COPENHAGEN (CBSNews.com) -- The Danish Jyllands Park Zoo said on Wednesday it might put down one of its giraffes, which by coincidence is also named Marius, just as the giraffe Copenhagen Zoo slaughtered on Sunday to the disgust of animal lovers around the world, according to Danish news agency Ritzau.
Staff at Copenhagen Zoo have received death threats after the zoo killed the 18-month-old healthy male giraffe because the animal's genes were already well represented in an international breeding program that aims to maintain a healthy giraffe population in European zoos.
Jyllands Park Zoo in western Denmark might put down its seven-year-old Marius if the zoo manages to acquire a female giraffe, which is most likely, zoo keeper Janni Lojtved Poulsen told Ritzau. The zoo also has a younger male called Elmer.
"We can't have two males and one female. Then there will be fights," Poulsen said.
She said that it might be possible to find another place for the giraffe to live, but that the probability is small. Like its namesake in Copenhagen, Jyllands Park Zoo's Marius is considered unsuitable for breeding.
"If the breeding program coordinator decides that he should be put down, then that's what we'll do," Poulsen said.
She said that zoos in Denmark have been killing surplus animals for many years, and that the wave of protests following Sunday's killing in Copenhagen is not deterring Jyllands Park Zoo.
"Many places abroad where they do not do this, the animals live under poor conditions, and they are not allowed to breed either. We don't think that's ok," she said.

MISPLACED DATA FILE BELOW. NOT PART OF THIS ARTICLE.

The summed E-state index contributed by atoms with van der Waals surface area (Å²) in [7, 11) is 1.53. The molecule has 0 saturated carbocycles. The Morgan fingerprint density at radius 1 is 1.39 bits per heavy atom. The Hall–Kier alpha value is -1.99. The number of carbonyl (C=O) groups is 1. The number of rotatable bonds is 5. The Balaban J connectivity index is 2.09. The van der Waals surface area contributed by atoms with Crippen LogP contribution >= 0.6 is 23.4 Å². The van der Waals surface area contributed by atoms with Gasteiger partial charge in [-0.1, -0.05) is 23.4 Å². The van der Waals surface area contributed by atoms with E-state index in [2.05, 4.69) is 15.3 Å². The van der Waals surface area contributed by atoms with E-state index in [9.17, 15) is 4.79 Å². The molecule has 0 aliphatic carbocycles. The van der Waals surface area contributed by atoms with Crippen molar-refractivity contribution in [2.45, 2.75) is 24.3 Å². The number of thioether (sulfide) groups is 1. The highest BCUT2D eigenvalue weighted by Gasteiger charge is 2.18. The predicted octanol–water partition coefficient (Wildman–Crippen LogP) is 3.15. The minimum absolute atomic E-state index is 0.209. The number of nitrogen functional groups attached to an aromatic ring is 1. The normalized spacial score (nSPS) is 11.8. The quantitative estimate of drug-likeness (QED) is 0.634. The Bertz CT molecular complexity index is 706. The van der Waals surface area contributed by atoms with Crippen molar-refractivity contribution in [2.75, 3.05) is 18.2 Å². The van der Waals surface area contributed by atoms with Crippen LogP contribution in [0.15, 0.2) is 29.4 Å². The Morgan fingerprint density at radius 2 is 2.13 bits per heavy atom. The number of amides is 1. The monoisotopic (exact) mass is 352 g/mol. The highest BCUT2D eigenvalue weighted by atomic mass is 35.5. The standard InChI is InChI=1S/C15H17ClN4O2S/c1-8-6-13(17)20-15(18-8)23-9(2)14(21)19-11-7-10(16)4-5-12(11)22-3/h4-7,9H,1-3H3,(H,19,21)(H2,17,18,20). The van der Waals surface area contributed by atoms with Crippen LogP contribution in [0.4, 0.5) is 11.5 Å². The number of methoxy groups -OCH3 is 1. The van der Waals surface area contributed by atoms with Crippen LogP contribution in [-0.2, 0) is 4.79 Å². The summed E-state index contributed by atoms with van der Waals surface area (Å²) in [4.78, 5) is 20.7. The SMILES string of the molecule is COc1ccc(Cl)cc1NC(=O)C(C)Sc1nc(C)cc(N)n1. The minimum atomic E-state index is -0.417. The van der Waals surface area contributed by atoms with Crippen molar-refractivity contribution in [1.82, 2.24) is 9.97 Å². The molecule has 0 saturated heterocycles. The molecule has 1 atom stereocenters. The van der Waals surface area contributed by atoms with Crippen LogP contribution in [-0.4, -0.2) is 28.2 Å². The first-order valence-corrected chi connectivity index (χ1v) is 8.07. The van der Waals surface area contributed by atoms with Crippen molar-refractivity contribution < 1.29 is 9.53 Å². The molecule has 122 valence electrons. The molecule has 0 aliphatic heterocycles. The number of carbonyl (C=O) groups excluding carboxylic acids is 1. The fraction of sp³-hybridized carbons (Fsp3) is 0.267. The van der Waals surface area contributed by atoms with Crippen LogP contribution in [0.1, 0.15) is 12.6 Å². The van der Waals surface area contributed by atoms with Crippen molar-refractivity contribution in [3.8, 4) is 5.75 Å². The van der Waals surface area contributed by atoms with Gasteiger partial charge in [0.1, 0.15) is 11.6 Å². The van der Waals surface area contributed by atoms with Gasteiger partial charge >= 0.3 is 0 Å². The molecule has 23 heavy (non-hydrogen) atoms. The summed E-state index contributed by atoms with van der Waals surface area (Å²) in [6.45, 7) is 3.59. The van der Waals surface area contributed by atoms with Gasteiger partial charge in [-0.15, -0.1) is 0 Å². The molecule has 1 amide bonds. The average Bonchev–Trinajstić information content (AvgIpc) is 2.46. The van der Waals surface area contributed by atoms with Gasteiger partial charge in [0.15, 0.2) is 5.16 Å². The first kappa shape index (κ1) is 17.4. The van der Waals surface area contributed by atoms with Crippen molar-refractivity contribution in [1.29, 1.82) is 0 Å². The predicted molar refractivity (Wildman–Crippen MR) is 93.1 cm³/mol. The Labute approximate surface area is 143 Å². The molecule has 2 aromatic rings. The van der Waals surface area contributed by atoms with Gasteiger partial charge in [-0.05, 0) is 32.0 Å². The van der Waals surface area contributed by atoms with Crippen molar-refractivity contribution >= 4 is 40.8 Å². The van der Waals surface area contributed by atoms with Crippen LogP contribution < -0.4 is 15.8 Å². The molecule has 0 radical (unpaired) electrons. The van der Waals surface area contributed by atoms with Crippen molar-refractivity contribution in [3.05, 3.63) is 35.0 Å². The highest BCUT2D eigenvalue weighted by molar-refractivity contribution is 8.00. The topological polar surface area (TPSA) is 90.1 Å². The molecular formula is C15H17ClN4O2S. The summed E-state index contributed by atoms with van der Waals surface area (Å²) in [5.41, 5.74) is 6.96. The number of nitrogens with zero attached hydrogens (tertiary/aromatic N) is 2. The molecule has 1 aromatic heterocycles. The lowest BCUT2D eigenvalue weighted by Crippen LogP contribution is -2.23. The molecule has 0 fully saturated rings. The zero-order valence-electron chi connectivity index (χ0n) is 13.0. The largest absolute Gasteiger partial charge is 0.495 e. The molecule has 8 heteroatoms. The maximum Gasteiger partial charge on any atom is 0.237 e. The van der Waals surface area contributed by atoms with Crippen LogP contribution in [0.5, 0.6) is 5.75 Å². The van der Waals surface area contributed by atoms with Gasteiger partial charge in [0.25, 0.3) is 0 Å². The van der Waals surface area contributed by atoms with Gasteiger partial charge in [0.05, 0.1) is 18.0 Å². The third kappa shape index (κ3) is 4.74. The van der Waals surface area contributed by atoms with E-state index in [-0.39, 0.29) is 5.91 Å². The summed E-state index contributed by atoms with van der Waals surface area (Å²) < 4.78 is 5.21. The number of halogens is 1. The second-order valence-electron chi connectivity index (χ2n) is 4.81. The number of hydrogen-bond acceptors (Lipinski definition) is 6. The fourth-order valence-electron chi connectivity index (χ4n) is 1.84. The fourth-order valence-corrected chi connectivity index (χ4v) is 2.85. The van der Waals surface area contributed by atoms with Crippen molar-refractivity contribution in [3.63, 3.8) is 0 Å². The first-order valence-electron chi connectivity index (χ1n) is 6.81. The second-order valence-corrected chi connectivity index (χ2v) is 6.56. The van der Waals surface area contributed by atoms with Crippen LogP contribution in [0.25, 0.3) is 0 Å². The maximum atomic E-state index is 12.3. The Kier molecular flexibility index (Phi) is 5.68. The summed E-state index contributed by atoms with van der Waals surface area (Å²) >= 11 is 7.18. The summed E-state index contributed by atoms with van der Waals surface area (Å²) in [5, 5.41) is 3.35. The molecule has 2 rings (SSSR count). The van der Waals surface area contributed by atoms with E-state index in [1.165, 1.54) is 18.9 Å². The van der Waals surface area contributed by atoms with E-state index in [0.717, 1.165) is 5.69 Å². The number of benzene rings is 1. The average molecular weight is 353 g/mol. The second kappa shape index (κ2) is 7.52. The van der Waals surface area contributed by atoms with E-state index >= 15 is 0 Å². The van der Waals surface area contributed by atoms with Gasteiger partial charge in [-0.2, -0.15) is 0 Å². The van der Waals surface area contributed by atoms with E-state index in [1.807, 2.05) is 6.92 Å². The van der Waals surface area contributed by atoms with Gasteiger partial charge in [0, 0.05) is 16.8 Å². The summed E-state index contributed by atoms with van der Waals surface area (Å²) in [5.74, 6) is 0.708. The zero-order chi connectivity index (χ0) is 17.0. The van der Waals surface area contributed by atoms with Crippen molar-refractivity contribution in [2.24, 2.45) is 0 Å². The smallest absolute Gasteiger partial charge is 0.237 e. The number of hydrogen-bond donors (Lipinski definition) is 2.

The giraffe at Copenhagen Zoo was dissected in front of crowds at the zoo, and afterwards, some of the carcass was then fed to other zoo animals and some was sent to research projects in Denmark and abroad for study.
Poulsen said Jyllands Park Zoo has not yet considered whether it should carry out a public dissection as the one in Copenhagen.
She told The Guardian newspaper on Thursday that the global uproar over the Copenhagen zoo's actions -- which has included death threats to zoo staff -- would not deter Jyllands Park from following the recommendations of the breeding program.
"It doesn't affect us in any way," she told the British newspaper. "We are completely behind Copenhagen and would have done the same."
Poulsen also told the Guardian she was surprised to learn earlier in the week that another giraffe in Denmark was named Marius.
"We thought it was amusing that there was another Marius among the giraffes when there aren't that many giraffes in Denmark overall," she said, telling the paper that he had been named after a vet at the zoo.
An official at the Copenhagen zoo reportedly told a Danish radio program that Marius wasn't "an official name" for the animal slaughtered in that city.
"The zoo keepers sometimes call the animals names, and then our guests have heard the name Marius, and that has then become the individual Marius," Copenhagen Zoo scientific director Bengt Holst said on the radio program, according to the Guardian.